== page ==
by Sage Rohrer
I first set out to Costa Rica for the OTS Tropical Biology course almost six weeks ago (or years ago??) filled with excitement about seeing hummingbirds. The Ruby-throated Hummingbird found in my temperate zone home of Missouri is respectably flashy, but no lone species can compare to the brilliant colors and diversity found in the tropics.
So we reached our first field site at Palo Verde National Park and saw lots of monkeys, crocodiles, trogons, and mosquitoes… but basically no hummingbirds. And then we went to CIRENAS and saw manakins and more monkeys and antlions and a sea turtle laying eggs… but no hummingbirds. And then we went to the cloud forest of Monteverde….
and the world changed.
A tiny, idyllic café set in the foggy mountains had feeders arranged along the porch, which were swarmed with flashing jewels of all shapes and colors.
Well after this, I was sure I had reached the zenith of OTS hummingbirds. Seven gorgeous species in an hour, all sufficiently close and fearless to let me photograph them. Day made. But this was just the beginning.
We left the cloud forest (too soon), collectively holding our breath as our top-heavy bus lurched its way down narrow mountain roads with smoking brakes, until at last we reached the hot lowland rainforest of La Selva. During our time there I saw many ant species and learned the fun fact (through experience…) that trap-jaw ants have a tiny anterior hairlike sensor that triggers their mandibles to slam shut with one of the strongest proportionate forces on earth, but the hummingbirds were a bit sparse. However, I did at least get my first hummingbird pollination action shot of the trip.
With the final OTS weeks in sight, we made our way back up the chilly mountains to explore more cloud forests and the new tundra-like ecosystem of the páramo. On our way we picked up the last set of brilliant scientists to lead our final faculty projects. And one happened to specialize in hummingbirds!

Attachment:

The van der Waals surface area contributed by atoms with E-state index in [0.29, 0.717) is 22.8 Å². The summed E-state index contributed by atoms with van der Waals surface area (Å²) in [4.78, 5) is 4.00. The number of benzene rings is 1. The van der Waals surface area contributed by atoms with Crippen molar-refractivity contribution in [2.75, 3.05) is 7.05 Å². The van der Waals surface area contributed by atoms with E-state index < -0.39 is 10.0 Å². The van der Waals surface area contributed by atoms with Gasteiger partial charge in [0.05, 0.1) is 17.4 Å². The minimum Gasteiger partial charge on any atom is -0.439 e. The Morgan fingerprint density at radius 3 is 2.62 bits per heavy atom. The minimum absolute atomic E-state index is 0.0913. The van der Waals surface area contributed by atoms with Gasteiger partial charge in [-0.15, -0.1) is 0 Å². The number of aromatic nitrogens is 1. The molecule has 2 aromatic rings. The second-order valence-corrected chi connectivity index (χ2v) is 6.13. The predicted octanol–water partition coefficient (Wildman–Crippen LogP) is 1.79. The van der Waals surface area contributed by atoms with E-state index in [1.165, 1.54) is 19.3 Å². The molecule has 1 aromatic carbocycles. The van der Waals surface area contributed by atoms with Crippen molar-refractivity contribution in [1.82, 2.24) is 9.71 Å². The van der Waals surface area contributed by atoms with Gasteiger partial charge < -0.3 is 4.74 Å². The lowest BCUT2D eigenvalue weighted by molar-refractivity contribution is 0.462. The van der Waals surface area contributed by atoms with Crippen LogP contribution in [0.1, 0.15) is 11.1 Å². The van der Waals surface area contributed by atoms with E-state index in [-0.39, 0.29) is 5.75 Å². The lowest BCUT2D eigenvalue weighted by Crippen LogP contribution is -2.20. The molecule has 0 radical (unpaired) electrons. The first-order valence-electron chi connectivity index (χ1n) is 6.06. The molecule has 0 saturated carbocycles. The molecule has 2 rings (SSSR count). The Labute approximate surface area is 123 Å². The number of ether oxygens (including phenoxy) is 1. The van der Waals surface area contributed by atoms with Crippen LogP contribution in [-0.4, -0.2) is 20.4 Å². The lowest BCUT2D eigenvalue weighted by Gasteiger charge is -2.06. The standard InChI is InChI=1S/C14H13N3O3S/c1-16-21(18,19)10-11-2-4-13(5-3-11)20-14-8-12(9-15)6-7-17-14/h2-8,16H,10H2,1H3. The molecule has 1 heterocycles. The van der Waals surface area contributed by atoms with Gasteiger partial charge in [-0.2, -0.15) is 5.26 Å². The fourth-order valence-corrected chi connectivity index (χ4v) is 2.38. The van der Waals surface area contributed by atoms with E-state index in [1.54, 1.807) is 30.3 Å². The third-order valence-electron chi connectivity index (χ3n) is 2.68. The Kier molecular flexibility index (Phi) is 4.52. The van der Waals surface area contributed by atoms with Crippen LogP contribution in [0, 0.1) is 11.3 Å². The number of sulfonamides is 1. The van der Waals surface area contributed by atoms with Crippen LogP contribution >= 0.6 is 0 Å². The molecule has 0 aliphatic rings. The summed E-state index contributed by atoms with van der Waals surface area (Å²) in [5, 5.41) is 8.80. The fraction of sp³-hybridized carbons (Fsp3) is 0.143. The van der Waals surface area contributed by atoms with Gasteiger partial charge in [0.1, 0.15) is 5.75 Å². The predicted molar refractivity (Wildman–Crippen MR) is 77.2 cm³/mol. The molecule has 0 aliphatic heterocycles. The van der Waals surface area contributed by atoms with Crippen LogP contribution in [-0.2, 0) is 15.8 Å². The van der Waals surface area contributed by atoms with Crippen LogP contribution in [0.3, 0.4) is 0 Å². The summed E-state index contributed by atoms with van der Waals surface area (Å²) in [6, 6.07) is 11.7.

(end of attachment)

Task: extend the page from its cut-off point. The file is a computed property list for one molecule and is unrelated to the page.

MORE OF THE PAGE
Our faculty leader wanted to examine possible reasons behind a surprising dominance hierarchy existing between the four most common species on el Cerro de la Muerte – the most dominant species (the Fiery-Throated Hummingbird) is not the largest! We decided to measure proportionate bill size, wing shape, and agility to see if any of those things might provide an advantage in aggression interactions.
To do this, we built an obstacle course – AKA the “torture box”- to measure agility, set up mist nets at another excellent cloud forest café (I guess cafés and hummingbirds are a theme here?), and waited for the hummingbirds to land in the net.
As you can see, conditions were tough.
We captured about 35 hummingbirds and a number of other accident birds who also flew into the mist nets. After analyzing our data, we found some exciting results – dominance in hummingbirds does seem to be related to agility! Relative speeds in completing the obstacle course occurred in the same order as the dominance hierarchy, with Fiery-throated Hummingbirds completing the course faster than other species, regardless of size.
Though I have mist netted other birds before, working with tiny stunning hummingbirds for the first time was the highlight of an already incredible trip. Plus they were pretty cooperative photography subjects.
Until next time, Costa Rica.